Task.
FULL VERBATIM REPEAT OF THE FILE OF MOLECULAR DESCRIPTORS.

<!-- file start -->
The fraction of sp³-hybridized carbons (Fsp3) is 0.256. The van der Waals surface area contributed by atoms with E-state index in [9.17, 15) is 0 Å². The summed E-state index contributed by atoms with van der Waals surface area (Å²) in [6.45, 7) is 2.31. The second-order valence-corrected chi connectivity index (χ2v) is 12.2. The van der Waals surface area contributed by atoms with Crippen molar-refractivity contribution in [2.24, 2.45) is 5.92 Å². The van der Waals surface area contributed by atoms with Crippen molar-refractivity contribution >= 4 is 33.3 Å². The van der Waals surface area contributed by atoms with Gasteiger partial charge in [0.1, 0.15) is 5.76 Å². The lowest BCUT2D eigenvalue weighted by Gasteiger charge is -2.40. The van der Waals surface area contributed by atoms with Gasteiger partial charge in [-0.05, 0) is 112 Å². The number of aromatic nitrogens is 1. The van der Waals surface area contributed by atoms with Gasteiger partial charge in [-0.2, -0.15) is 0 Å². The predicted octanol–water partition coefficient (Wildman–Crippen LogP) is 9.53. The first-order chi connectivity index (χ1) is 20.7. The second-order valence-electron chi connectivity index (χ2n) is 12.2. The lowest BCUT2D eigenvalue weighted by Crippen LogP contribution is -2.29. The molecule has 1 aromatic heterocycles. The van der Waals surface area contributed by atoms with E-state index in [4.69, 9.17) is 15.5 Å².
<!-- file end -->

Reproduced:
The fraction of sp³-hybridized carbons (Fsp3) is 0.256. The van der Waals surface area contributed by atoms with E-state index in [9.17, 15) is 0 Å². The summed E-state index contributed by atoms with van der Waals surface area (Å²) in [6.45, 7) is 2.31. The second-order valence-corrected chi connectivity index (χ2v) is 12.2. The van der Waals surface area contributed by atoms with Crippen molar-refractivity contribution in [2.24, 2.45) is 5.92 Å². The van der Waals surface area contributed by atoms with Crippen molar-refractivity contribution >= 4 is 33.3 Å². The van der Waals surface area contributed by atoms with Gasteiger partial charge in [0.1, 0.15) is 5.76 Å². The lowest BCUT2D eigenvalue weighted by Gasteiger charge is -2.40. The van der Waals surface area contributed by atoms with Gasteiger partial charge in [-0.05, 0) is 112 Å². The number of aromatic nitrogens is 1. The van der Waals surface area contributed by atoms with Gasteiger partial charge in [-0.2, -0.15) is 0 Å². The predicted octanol–water partition coefficient (Wildman–Crippen LogP) is 9.53. The first-order chi connectivity index (χ1) is 20.7. The second-order valence-electron chi connectivity index (χ2n) is 12.2. The lowest BCUT2D eigenvalue weighted by Crippen LogP contribution is -2.29. The molecule has 1 aromatic heterocycles. The van der Waals surface area contributed by atoms with E-state index in [4.69, 9.17) is 15.5 Å².